Now start writing. If you work 9 to 5 in an office environment you’ll probably need more formalwear than if you’re working as a tradesman. Just make a list of the clothes you are likely to wear, and remember to add things out of season (if you’re making this list in summer, remember to add your winter clothes, unless you live somewhere that doesn’t have a winter).

It’s a good idea to write down the colour of the clothes too, although you can allow some flexibility here. If you’re looking for a grey coat and you end up with a beige one, provided that the beige is one of your colours, why not? Remember to add underwear, socks and shoes in your ideal wardrobe.

Step 4: Perform a wardrobe audit

Do you have too much of anything? A dozen sweaters that have been sitting up the back of the wardrobe, unworn and unloved? Time to give them away. Sort your current wardrobe into categories: discard (and either throw out or give to charity), replace (can be immediate or long term), and keep. You will probably have a few gaps in your wardrobe, in which case, these will be buy. Some items may be urgent, but most can wait a while.

Anything near the face (shirts, blouses, scarves) need to be in your best colours. This is particularly important for scarves, as they frame your face. So any scarves that are in the wrong colours need to go. Give them to an op shop (goodwill) if they’re still in a condition to be worn.

The most important thing here is to not skimp on quality. A small number of well-tailored quality items is far better value than lots of chain-store poor quality clothing that falls apart after three or so washes. As you replace or buy new things using your wardrobe list as your shopping list (yes, that’s exactly what it is!), opt for good quality, even if it means you purchase more slowly. It’s worth it. For example: in 1995 I bought a thick greatcoat, made in Poland, for $350. It’s still in “as new” condition today: and yes, I have worn it a lot. Worth every penny.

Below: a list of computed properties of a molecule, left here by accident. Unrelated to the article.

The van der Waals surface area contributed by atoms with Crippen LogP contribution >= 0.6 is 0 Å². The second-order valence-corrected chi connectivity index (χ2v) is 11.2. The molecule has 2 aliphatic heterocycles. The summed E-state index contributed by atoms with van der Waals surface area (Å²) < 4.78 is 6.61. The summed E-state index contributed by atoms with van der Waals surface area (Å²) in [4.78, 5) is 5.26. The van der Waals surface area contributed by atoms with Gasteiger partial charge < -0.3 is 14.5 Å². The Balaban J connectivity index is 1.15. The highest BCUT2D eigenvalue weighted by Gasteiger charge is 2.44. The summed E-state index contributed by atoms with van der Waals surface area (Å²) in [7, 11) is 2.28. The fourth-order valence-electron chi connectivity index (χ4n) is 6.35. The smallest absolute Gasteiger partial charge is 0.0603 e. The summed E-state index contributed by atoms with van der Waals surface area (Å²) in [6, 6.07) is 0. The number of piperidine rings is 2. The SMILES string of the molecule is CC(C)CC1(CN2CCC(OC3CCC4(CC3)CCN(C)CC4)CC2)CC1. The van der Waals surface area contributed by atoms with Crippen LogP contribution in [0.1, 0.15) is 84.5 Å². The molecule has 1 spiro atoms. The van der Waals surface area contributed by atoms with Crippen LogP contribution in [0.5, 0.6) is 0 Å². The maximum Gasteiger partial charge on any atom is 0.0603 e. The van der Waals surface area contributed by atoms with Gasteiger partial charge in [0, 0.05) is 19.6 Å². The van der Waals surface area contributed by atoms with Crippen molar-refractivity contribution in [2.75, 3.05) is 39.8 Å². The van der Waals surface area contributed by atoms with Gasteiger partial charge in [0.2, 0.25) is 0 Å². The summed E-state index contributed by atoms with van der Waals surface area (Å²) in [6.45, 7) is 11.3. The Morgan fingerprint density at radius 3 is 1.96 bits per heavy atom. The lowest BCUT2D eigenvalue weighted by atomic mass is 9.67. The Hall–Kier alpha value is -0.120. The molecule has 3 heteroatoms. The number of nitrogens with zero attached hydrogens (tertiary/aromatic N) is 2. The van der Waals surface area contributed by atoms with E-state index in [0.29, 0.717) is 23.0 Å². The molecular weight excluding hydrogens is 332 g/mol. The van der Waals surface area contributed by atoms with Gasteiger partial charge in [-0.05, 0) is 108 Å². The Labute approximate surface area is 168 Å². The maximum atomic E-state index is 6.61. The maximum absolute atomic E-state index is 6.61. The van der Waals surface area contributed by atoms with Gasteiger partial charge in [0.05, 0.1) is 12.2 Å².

Step 5: Take the first (baby) steps

So, going without black altogether is a little scary? Then start gently. Instead of all black, add a bit of charcoal or navy (“off-black”, as Morticia Addams would put it) to begin with. Or keep wearing black, and slowly add garments with a little pop of colour. You don’t have to do it right away and all at once. Black clothing can be like a security blanket, hard to let go of, but the question is: why are dressing like someone in mourning? It’s boring. Add a pop of colour and let the fun begin. Think scarves, ties, necklaces to begin with, all in your best colours of course.

Step 6: Take note of compliments

If you’ve been dressing like Queen Victoria or Johnny Cash for a long time, people will be used to seeing you in black. Once you start dressing in living colour, you are likely to get some compliments. “What have you done with your hair, you look different?”(nothing, you’re now wearing a colour), “Have you lost weight?” (so much for black being slimming) or my favourite, “WOW that colour looks GREAT on you, you look ten years younger”. Make a note of which colours bring these compliments and make sure you wear them!

Step 7: Enjoy the new look!

Congratulations! You are now living in colour!

 

I hope this short guide is useful. Drop me a line in the comments for your thoughts!

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2 Responses to “How NOT to dress like Queen Victoria”

  1. The Power of Lists | Live With Less, Live With More Says:

    […] Colours that actually suit me (as opposed to the ones that make me look deathly ill; canary yellow and mustard, I’m looking straight at you!) […]

  2. Shopping for clothes like shopping for groceries | Live With Less, Live With More Says:

    […] minimally, living CONSCIOUSLY « The freedom of less (rocks) How NOT to dress like Queen Victoria […]